While I firmly believe that we all anthropomorphize our dogs more than we should, I’m also one of the biggest offenders. For lack of a better word, I pride myself on my ability to identify what my dog’s different barks mean. When he has a mean case of the zoomies and barks in rapid succession, he usually has to go out. When he rests his head on the arm of the couch and barks softly, it means he wants to cuddle.
But am I—and the millions of other pet owners who think the same way—actually interpreting our dogs’ barks correctly, or we just using context clues and confirmation bias to attribute desires that aren’t there? In an interview with Southern Living, Dr. Shadi Ireifej, founder of telehealth veterinary service Vettriage, dove into the topic to provide some insights on our dogs’ vocal habits.
For a baseline, Dr. Ireifej explained that barking is generally broken into:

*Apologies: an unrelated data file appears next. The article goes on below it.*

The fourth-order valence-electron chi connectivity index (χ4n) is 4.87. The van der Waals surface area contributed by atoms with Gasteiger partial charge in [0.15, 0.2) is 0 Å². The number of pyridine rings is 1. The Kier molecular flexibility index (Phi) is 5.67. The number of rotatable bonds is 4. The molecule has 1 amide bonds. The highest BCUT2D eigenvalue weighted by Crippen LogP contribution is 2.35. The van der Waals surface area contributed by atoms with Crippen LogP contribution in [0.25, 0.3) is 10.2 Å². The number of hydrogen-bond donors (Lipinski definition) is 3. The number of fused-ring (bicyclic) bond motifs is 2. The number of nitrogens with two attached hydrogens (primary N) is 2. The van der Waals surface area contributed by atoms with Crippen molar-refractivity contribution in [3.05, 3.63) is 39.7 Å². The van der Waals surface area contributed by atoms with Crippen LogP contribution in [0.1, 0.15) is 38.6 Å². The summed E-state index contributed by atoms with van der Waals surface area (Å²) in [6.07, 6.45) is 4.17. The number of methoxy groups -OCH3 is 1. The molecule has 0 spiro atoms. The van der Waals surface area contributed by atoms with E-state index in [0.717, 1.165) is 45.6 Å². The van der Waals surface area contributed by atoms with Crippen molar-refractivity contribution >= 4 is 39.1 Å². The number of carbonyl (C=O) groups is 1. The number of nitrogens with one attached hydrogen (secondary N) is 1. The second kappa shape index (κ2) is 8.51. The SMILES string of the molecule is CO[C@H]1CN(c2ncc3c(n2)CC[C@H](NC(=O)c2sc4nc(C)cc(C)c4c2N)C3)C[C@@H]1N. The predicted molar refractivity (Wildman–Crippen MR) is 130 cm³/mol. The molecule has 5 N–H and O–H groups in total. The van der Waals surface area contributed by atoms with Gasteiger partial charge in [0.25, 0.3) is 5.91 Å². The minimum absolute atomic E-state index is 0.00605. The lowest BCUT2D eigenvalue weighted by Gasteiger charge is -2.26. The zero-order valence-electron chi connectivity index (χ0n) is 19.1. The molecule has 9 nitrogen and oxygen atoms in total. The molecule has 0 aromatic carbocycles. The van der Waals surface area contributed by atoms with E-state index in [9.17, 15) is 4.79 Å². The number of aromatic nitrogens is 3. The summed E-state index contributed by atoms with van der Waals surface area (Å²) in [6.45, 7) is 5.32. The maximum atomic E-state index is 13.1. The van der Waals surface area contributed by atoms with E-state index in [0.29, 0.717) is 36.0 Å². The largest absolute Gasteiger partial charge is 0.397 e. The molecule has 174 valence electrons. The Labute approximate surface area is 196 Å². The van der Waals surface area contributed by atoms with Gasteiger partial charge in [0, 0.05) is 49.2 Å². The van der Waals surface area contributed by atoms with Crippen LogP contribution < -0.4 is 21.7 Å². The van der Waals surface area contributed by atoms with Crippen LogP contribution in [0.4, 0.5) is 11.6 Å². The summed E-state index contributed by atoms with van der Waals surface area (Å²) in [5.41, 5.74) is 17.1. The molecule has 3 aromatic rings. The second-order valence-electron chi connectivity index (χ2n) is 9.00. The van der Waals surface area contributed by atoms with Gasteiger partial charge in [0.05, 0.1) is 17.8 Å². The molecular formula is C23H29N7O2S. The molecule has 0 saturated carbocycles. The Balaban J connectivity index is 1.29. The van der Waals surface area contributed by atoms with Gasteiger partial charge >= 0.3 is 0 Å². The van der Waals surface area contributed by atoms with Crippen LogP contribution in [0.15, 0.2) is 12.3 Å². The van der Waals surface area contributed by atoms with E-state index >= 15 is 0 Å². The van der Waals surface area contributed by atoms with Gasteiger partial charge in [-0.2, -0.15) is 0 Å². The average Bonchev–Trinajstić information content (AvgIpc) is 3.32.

- Feeling Threatened
- Reciprocating another dogs’ bark
To identify what each bark means (beyond our best guesses), Dr. Ireifej explained that owners should take note of other physical characteristics. If a dog’s ears are pinned back, their hair is raised and they’re showing teeth, it’s either aggression, anxiety or stress. On the other hand, bowing, pawing, nudging and tail-wagging indicate a playful, welcoming mood.
From there, Dr. Ireifej the barking and behaviors must be contextualized. If the dog’s owner is present and the dog is on his property, it’s either territorial, welcoming or alerting. When approaching another pack of dogs, it can indicate aggression, anxiety or submission. If the dog’s running around and playing, it means they want to engage in playtime.
Dr. Ireijej also explained that a dog barks for two reasons: historic or current. If your dog had a negative encounter in the past and a similar situation is arising, it will bark out of memory; however, dogs can also bark just because they’re in the moment.
There are also a variety of factors of why dogs bark at other dogs, such as the other pup’s facial features, scent, pack status, level of excitement or previous memories, traumas and interaction.
While there are no surefire ways to correctly identify why your dog’s barking, owners can mix a little bit of intuition with interpreting the aforementioned signs to become a master of their dog’s language.